St Clears Castle

Has been described as a Certain Timber Castle (Motte), and also as a Certain Masonry Castle

There are earthwork remains

NameSt Clears Castle
Alternative NamesBanc y Beili; Ystrad Cyngen; Rhyd Y Gors; St Clare
Historic CountryCarmarthenshire
Modern AuthorityCarmarthenshire
1974 AuthorityDyfed
CommunitySt Clears

Earthworks thought to represent the castle, recorded as destroyed, 1215-16, associated with a borough, first mentioned in 1248: an oval mound, some 48m east-west by 38m, rising 12.2m to a level summit, some 15m by 10m, is set above a rectangular bailey enclosure, some 70m by 45m, defined by incomplete scarp lines, laid out on the south; these castle works are thought to have been integrated into, or subsumed by what appears to have been a borough enclosure. (Coflein)

Motte-and-bailey situated on the junction between the Taf and Cynin rivers, probably at the limit of navigable water for the shallow-draught boats that the Norman settlers would have used. The substantial motte, 8m high and an oval 20m by 10m across its top, lies on the north of the site and is well preserved. The large, rectangular bailey extended 50m south of the motte. There are reports of stonework being visible on the summit of the motte, suggesting that it carried a masonry structure in its later history. The castle was probably founded in the late C11, judging from the fact that a Cluniac priory was established at St Clears around 1100 and this would almost certainly have been after the foundation of the castle. (Jeff Thomas–

This site is a scheduled monument protected by law

Not Listed

The National Monument Record (Coflein) number(s)
County Historic Environment Record
OS Map Grid ReferenceSN280154
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Copyright Dave Barlow of Abaroths World All Rights Reserved
Copyright Dave Barlow of Abaroths World All Rights Reserved
Copyright Dave Barlow of Abaroths World All Rights Reserved
Copyright Dave Barlow of Abaroths World All Rights Reserved

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  • Kenyon, John, 2010, The Medieval Castles of Wales (University of Wales Press) p. 93
  • Morgan, Gerald, 2008, Castles in Wales: A Handbook (Talybont: Y Lolfa Cyf.) p. 236 (listed)
  • Pettifer, Adrian, 2000, Welsh Castles, A Guide by Counties (Boydell Press) p. 58
  • Davis, Paul, 2000, A Company of Forts. A Guide to the Medieval Castles of West Wales (Gomer Press) p. 40
  • Salter, Mike, 1996, The Castles of South West Wales (Malvern) p. 44
  • King, D.J.C., 1983, Castellarium Anglicanum (London: Kraus) Vol. 1 p. 59 Vol. 2 p. 567-8
  • Fry, P.S., 1980, Castles of the British Isles (David and Charles) p. 378
  • Renn, D.F., 1973 (2 edn.), Norman Castles of Britain (London: John Baker) p. 305
  • Richard, A.J., 1935, in Lloyd, J.E. (ed), History of Carmathenshire (Cardiff) Vol. 1 p. 273
  • RCAHMW, 1917, An inventory of the Ancient Monuments of Carmarthenshire (HMSO) p. 238 no. 705 online copy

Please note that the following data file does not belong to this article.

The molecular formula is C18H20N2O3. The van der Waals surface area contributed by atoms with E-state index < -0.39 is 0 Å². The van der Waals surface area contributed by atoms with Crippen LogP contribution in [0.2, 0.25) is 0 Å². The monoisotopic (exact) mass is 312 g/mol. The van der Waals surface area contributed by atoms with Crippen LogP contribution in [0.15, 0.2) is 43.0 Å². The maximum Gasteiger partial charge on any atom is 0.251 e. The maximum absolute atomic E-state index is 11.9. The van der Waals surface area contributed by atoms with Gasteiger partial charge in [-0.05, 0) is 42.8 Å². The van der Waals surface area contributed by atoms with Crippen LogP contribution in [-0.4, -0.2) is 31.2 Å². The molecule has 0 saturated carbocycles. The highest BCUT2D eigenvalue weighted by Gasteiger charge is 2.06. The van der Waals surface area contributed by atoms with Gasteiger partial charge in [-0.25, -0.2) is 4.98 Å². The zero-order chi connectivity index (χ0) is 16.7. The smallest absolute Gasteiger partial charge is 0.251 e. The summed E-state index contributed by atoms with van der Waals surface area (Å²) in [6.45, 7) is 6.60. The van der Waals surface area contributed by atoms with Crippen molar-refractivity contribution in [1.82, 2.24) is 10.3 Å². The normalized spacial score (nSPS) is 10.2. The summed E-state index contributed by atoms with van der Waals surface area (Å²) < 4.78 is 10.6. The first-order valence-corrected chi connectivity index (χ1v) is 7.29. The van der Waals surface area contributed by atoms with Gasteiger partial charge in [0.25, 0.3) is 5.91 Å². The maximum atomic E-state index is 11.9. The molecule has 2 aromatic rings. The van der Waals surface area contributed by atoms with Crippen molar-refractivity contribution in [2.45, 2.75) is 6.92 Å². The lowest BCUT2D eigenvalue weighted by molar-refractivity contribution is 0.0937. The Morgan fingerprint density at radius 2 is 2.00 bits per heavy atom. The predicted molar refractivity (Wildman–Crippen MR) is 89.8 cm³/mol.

• Armitage, Ella, 1912, The Early Norman Castles of the British Isles (London: John Murray) p. 288-9 online copy
  • Lewis, Samual, 1849, A Topographical Dictionary of Wales online copy


  • Toulmin-Smith, Lucy (ed), 1906, Leland's Itinerary in Wales  (Bell and Sons; London) p. 57 online copy
  • Morris, R.H. (ed), 1911, 'Edward Lhuyd's Parochialia Part III' Archaeologia Cambrensis supplement p. 52


  • King, D.J.C., 1985, ‘St Clears motte and bailey’ 132nd annual meeting, old Carmarthenshire, 1985, CAA p. 15–16
  • King, D.J.C., 1983, ‘Notes on the castle of Saint Clears’, The Carmarthen Antiquary Vol. 19 p. 5–7
  • Thomas, D. Arwyn, 1969, 'St Clears in the Middle Ages 1100-1500' The Carmarthenshire Historian Vol. 6 p. 59-71 online copy
  • Hogg, A.H.A. and King, D.J.C., 1967, 'Masonry castles in Wales and the Marches: a list' Archaeologia Cambrensis Vol. 116 p. 71-132 (survived into C13 without being rebuilt in stone)
  • Hogg, A.H.A. and King, D.J.C., 1963, 'Early castles in Wales and the Marches: a preliminary list' Archaeologia Cambrensis Vol. 112 p. 77-124
  • Brown, R, Allen, 1959, 'A List of Castles, 1154–1216' English Historical Review Vol. 74 p. 249-280 (Reprinted in Brown, R. Allen, 1989, Castles, conquest and charters: collected papers (Woodbridge: Boydell Press) p. 90-121) view online copy (subscription required)
  • Evans, D.C., 1907, Archaeologia Cambrensis Vol. 62 p. 224-5 online copy
  • Evans, D.C., 1906-7, Transactions of the Carmarthenshire Antiquarian Society Vol. 2 p. 163 (plate)

Primary Sources

  • William ab Ithel (ed), Brut y Tywysogion Jesus MS 111 (Red Book of Hergest) online copy 1153
  • Giraldus Cambrensis, c.1183, Description of Wales view online transcription
  • Brut y Tywysogion 1189, 1215 (Several transcriptions and translations exist the best being Jones, T., 1952, Brut Y Twysogion (University of Wales, History and Law series 11)–based on the Peniarth MS 20 version. There is a flawed translation Williams ab Ithel, John, 1860, Brut Y Twysogion or The Chronicle of the Princes (Rolls Series) online copy)
  • Williams (ab Ithel), John, (ed), 1860, Annales Cambriae (444 – 1288) (London: Longman, Green, Longman, and Roberts)1195 online copy
  • Maxwell Lyte, H.C. (ed), 1903, Calendar of Patent Rolls Henry III (1225-32) Vol. 2 p. 339 online copy
  • 1906, Calendar of Patent Rolls Henry III (1232-47) Vol. 3 p. 470, 484 online copy
  • Bellaguet, M.L. (ed), 1841, Chronique du religieux de Saint-Denys Vol. 3 p. 326 (c. 1405) online copy